Nine members of a suspected organized crime family are under arrest and more than $35-million in cash, cars and homes have been seized as part of an 18-month investigation into illegal gaming in York Region.
Police say they noticed a spike in violent crime in the Vaughan area in 2017 – including attempted murders, arsons and drive-by shootings.
They then began investigating the Figliomeni organized crime group in early 2018, focusing on money laundering, loan sharking and illegal gaming.
On July 12, with the assistance of eight local police organizations in Ontario, approximately 500 officers and the RCMP, Project Sindacato resulted in the arrest of 15 people including nine members of the ‘Ndrangheta crime organization under the direction of Angelo Figliomeni in Canada.
Officials say with the help of the Italian State Police, 12 other individuals were arrested in Calabria, Italy.
“These arrests signify the fall of power for the most significant ‘Ndrangheta crime family operating in York Region,” said Chief Eric Jolliffe in what is considered to be one of the largest organized crime busts in Ontario history.
The other members charged along with Figliomeni have been identified as Emilio Zannuti, Vito Sili, Erica Quintal, Salvatore Oliveti, Nicola Martino, Giuseppe Ciurleo, Rafael Lepore and Francesco Vitucci. An arrest warrant has been issued for a 10th member, Giacomo Cassano.
Some of the charges expected to be laid are tax evasion, money laundering, conspiracy to defraud the Canadian government, participating in an organized crime group and various firearm offences.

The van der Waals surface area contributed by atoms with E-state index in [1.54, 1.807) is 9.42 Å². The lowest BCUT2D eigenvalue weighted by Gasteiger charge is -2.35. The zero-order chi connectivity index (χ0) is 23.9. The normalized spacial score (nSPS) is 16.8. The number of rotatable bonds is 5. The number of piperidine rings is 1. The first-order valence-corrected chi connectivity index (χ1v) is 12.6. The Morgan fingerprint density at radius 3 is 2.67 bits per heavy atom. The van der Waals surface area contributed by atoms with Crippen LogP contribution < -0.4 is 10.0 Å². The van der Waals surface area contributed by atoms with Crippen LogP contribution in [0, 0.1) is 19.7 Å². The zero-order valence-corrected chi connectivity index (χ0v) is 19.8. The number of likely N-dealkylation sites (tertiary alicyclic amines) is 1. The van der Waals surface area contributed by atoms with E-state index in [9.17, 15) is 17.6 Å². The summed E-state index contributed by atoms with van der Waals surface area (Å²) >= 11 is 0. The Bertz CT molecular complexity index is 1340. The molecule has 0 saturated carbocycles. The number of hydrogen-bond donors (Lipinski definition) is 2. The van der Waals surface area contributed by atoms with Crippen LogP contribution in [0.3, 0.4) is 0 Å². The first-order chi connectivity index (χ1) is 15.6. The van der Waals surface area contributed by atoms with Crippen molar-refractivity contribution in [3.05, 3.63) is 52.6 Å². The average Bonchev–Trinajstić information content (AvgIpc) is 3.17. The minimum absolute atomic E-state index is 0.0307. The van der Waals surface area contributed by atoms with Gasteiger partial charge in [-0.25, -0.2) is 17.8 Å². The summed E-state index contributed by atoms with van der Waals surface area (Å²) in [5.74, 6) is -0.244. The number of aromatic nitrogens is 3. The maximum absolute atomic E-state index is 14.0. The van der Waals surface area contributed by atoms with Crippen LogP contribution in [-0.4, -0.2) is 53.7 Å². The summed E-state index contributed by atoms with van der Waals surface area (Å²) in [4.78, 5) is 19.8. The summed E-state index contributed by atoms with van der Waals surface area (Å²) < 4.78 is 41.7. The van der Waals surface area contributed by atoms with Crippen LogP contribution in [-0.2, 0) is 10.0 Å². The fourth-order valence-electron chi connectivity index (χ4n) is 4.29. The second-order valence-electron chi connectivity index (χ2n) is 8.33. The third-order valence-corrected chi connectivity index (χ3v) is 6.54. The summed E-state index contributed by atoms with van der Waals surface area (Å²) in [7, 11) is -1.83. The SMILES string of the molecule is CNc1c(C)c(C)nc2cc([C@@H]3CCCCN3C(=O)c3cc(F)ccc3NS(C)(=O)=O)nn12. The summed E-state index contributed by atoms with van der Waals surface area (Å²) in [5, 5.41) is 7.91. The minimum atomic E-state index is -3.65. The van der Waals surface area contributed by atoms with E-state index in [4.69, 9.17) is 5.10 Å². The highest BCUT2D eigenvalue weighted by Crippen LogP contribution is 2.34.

Among the items seized by police in raids on 43 mafia-owned locations across the GTA are 27 mafia-owned houses, 11 gaming houses, 23 high-end luxury vehicles and roughly $1-million in cash.
“This stands as a message to international organized crime, we as police can work together just as they can within their own groups internationally,” said Det. Sgt. Carl Mattinen. “Cutting the source of income from this group has a far deeper impact on their future than individual arrests for individual crimes.”
Mattinen added that this approach when targeting organized crime is much more effective when it comes to successful prosecution.
“A victim has to be able to testify and to testify there is a lot of fear with this group. The way we approached the investigation was to go for the foundation which allows them to exist – not the individual crimes. Forensic accounting is not afraid. Math is not afraid. Documentary evidence is not afraid. We can tender that in court with no worry of recant.”
— York Regional Police (@YRP) July 18, 2019